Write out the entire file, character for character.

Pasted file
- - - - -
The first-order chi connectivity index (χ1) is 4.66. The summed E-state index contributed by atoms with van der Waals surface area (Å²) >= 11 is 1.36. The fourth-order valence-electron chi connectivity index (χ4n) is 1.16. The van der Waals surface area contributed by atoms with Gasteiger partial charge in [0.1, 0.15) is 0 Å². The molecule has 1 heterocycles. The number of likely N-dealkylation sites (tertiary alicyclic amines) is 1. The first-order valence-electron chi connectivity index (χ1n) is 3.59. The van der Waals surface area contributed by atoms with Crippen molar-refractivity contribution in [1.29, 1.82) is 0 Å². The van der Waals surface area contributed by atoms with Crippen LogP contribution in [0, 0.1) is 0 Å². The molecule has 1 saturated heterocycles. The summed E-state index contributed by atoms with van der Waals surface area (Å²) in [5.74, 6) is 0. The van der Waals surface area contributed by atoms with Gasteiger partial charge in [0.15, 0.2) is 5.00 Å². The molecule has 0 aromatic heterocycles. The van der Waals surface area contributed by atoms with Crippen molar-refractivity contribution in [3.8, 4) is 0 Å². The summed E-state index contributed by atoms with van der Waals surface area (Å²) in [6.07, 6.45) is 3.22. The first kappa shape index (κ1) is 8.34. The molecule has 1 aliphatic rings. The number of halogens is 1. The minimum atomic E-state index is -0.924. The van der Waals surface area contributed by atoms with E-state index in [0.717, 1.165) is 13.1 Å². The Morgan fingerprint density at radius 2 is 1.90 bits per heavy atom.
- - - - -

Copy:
The first-order chi connectivity index (χ1) is 4.66. The summed E-state index contributed by atoms with van der Waals surface area (Å²) >= 11 is 1.36. The fourth-order valence-electron chi connectivity index (χ4n) is 1.16. The van der Waals surface area contributed by atoms with Gasteiger partial charge in [0.1, 0.15) is 0 Å². The molecule has 1 heterocycles. The number of likely N-dealkylation sites (tertiary alicyclic amines) is 1. The first-order valence-electron chi connectivity index (χ1n) is 3.59. The van der Waals surface area contributed by atoms with Crippen molar-refractivity contribution in [1.29, 1.82) is 0 Å². The van der Waals surface area contributed by atoms with Crippen LogP contribution in [0, 0.1) is 0 Å². The molecule has 1 saturated heterocycles. The summed E-state index contributed by atoms with van der Waals surface area (Å²) in [5.74, 6) is 0. The van der Waals surface area contributed by atoms with Gasteiger partial charge in [0.15, 0.2) is 5.00 Å². The molecule has 0 aromatic heterocycles. The van der Waals surface area contributed by atoms with Crippen molar-refractivity contribution in [3.8, 4) is 0 Å². The summed E-state index contributed by atoms with van der Waals surface area (Å²) in [6.07, 6.45) is 3.22. The first kappa shape index (κ1) is 8.34. The molecule has 1 aliphatic rings. The number of halogens is 1. The minimum atomic E-state index is -0.924. The van der Waals surface area contributed by atoms with E-state index in [0.717, 1.165) is 13.1 Å². The Morgan fingerprint density at radius 2 is 1.90 bits per heavy atom.